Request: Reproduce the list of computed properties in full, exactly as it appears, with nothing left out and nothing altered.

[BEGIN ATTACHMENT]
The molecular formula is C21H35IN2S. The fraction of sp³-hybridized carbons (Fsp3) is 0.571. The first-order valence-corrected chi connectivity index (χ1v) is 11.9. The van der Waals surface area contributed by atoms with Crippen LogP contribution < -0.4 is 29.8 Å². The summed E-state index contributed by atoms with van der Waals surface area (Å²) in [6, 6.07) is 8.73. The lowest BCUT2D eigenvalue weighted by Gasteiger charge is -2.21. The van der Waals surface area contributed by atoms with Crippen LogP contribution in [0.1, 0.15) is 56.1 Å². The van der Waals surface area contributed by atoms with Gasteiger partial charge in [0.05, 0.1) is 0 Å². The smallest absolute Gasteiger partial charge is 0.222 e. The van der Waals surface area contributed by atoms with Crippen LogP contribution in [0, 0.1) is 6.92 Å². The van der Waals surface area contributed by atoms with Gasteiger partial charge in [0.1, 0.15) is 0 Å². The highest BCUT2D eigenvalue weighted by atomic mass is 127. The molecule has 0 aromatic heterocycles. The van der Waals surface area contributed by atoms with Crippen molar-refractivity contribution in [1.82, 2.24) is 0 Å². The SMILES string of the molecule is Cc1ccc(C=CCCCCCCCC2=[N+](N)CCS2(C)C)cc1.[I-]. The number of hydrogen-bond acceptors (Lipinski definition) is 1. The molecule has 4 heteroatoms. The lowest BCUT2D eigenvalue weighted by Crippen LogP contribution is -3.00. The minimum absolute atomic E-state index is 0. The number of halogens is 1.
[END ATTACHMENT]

The molecular formula is C21H35IN2S. The fraction of sp³-hybridized carbons (Fsp3) is 0.571. The first-order valence-corrected chi connectivity index (χ1v) is 11.9. The van der Waals surface area contributed by atoms with Crippen LogP contribution < -0.4 is 29.8 Å². The summed E-state index contributed by atoms with van der Waals surface area (Å²) in [6, 6.07) is 8.73. The lowest BCUT2D eigenvalue weighted by Gasteiger charge is -2.21. The van der Waals surface area contributed by atoms with Crippen LogP contribution in [0.1, 0.15) is 56.1 Å². The van der Waals surface area contributed by atoms with Gasteiger partial charge in [0.05, 0.1) is 0 Å². The smallest absolute Gasteiger partial charge is 0.222 e. The van der Waals surface area contributed by atoms with Crippen LogP contribution in [0, 0.1) is 6.92 Å². The van der Waals surface area contributed by atoms with Gasteiger partial charge in [0.1, 0.15) is 0 Å². The highest BCUT2D eigenvalue weighted by atomic mass is 127. The molecule has 0 aromatic heterocycles. The van der Waals surface area contributed by atoms with Crippen molar-refractivity contribution in [1.82, 2.24) is 0 Å². The SMILES string of the molecule is Cc1ccc(C=CCCCCCCCC2=[N+](N)CCS2(C)C)cc1.[I-]. The number of hydrogen-bond acceptors (Lipinski definition) is 1. The molecule has 4 heteroatoms. The lowest BCUT2D eigenvalue weighted by Crippen LogP contribution is -3.00. The minimum absolute atomic E-state index is 0. The number of halogens is 1.